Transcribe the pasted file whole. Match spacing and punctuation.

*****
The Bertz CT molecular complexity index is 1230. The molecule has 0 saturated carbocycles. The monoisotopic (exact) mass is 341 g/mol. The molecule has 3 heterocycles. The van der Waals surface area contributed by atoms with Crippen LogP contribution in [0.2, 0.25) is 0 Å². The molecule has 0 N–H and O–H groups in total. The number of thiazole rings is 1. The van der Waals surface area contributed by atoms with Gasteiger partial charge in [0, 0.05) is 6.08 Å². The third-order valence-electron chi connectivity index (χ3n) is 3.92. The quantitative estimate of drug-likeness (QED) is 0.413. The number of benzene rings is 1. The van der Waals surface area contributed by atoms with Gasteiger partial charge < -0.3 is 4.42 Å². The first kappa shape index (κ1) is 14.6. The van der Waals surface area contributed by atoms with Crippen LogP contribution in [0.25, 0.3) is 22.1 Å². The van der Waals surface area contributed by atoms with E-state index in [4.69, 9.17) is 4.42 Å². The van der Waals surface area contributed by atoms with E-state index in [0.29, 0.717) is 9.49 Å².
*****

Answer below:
The Bertz CT molecular complexity index is 1230. The molecule has 0 saturated carbocycles. The monoisotopic (exact) mass is 341 g/mol. The molecule has 3 heterocycles. The van der Waals surface area contributed by atoms with Crippen LogP contribution in [0.2, 0.25) is 0 Å². The molecule has 0 N–H and O–H groups in total. The number of thiazole rings is 1. The van der Waals surface area contributed by atoms with Gasteiger partial charge in [0, 0.05) is 6.08 Å². The third-order valence-electron chi connectivity index (χ3n) is 3.92. The quantitative estimate of drug-likeness (QED) is 0.413. The number of benzene rings is 1. The van der Waals surface area contributed by atoms with Gasteiger partial charge < -0.3 is 4.42 Å². The first kappa shape index (κ1) is 14.6. The van der Waals surface area contributed by atoms with Crippen LogP contribution in [0.25, 0.3) is 22.1 Å². The van der Waals surface area contributed by atoms with E-state index in [4.69, 9.17) is 4.42 Å². The van der Waals surface area contributed by atoms with E-state index in [0.29, 0.717) is 9.49 Å².